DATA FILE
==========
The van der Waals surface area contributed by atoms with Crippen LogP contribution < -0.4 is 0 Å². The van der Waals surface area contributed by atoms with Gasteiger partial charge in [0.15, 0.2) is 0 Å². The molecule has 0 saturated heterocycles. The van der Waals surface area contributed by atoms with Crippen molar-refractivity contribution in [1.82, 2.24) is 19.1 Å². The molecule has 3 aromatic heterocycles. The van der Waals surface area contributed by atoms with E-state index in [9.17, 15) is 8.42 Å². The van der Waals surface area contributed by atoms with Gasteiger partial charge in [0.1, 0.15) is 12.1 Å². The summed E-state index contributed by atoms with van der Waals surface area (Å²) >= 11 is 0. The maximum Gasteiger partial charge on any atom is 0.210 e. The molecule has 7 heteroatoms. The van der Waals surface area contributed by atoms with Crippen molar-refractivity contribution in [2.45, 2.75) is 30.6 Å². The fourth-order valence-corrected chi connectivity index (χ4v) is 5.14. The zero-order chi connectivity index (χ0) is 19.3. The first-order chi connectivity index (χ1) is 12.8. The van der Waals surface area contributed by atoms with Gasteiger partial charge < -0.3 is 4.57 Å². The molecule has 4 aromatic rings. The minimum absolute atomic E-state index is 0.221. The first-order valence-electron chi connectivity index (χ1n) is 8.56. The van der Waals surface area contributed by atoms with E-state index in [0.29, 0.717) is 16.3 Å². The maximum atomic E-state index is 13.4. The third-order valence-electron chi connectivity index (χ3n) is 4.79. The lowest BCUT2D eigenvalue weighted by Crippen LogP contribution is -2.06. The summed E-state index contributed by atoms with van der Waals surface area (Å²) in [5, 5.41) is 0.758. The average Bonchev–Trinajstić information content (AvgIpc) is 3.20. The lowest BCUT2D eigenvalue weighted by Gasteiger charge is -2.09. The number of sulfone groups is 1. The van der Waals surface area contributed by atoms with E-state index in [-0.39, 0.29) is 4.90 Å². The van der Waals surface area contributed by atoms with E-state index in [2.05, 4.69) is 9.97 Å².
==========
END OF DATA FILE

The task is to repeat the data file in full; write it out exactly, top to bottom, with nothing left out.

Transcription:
The van der Waals surface area contributed by atoms with Crippen LogP contribution < -0.4 is 0 Å². The van der Waals surface area contributed by atoms with Gasteiger partial charge in [0.15, 0.2) is 0 Å². The molecule has 0 saturated heterocycles. The van der Waals surface area contributed by atoms with Crippen molar-refractivity contribution in [1.82, 2.24) is 19.1 Å². The molecule has 3 aromatic heterocycles. The van der Waals surface area contributed by atoms with E-state index in [9.17, 15) is 8.42 Å². The van der Waals surface area contributed by atoms with Gasteiger partial charge in [0.1, 0.15) is 12.1 Å². The summed E-state index contributed by atoms with van der Waals surface area (Å²) >= 11 is 0. The maximum Gasteiger partial charge on any atom is 0.210 e. The molecule has 7 heteroatoms. The van der Waals surface area contributed by atoms with Crippen molar-refractivity contribution in [2.45, 2.75) is 30.6 Å². The fourth-order valence-corrected chi connectivity index (χ4v) is 5.14. The zero-order chi connectivity index (χ0) is 19.3. The first-order chi connectivity index (χ1) is 12.8. The van der Waals surface area contributed by atoms with Gasteiger partial charge < -0.3 is 4.57 Å². The molecule has 4 aromatic rings. The minimum absolute atomic E-state index is 0.221. The first-order valence-electron chi connectivity index (χ1n) is 8.56. The van der Waals surface area contributed by atoms with E-state index in [0.29, 0.717) is 16.3 Å². The maximum atomic E-state index is 13.4. The third-order valence-electron chi connectivity index (χ3n) is 4.79. The lowest BCUT2D eigenvalue weighted by Crippen LogP contribution is -2.06. The summed E-state index contributed by atoms with van der Waals surface area (Å²) in [5, 5.41) is 0.758. The average Bonchev–Trinajstić information content (AvgIpc) is 3.20. The lowest BCUT2D eigenvalue weighted by Gasteiger charge is -2.09. The number of sulfone groups is 1. The van der Waals surface area contributed by atoms with E-state index in [-0.39, 0.29) is 4.90 Å². The van der Waals surface area contributed by atoms with E-state index in [2.05, 4.69) is 9.97 Å².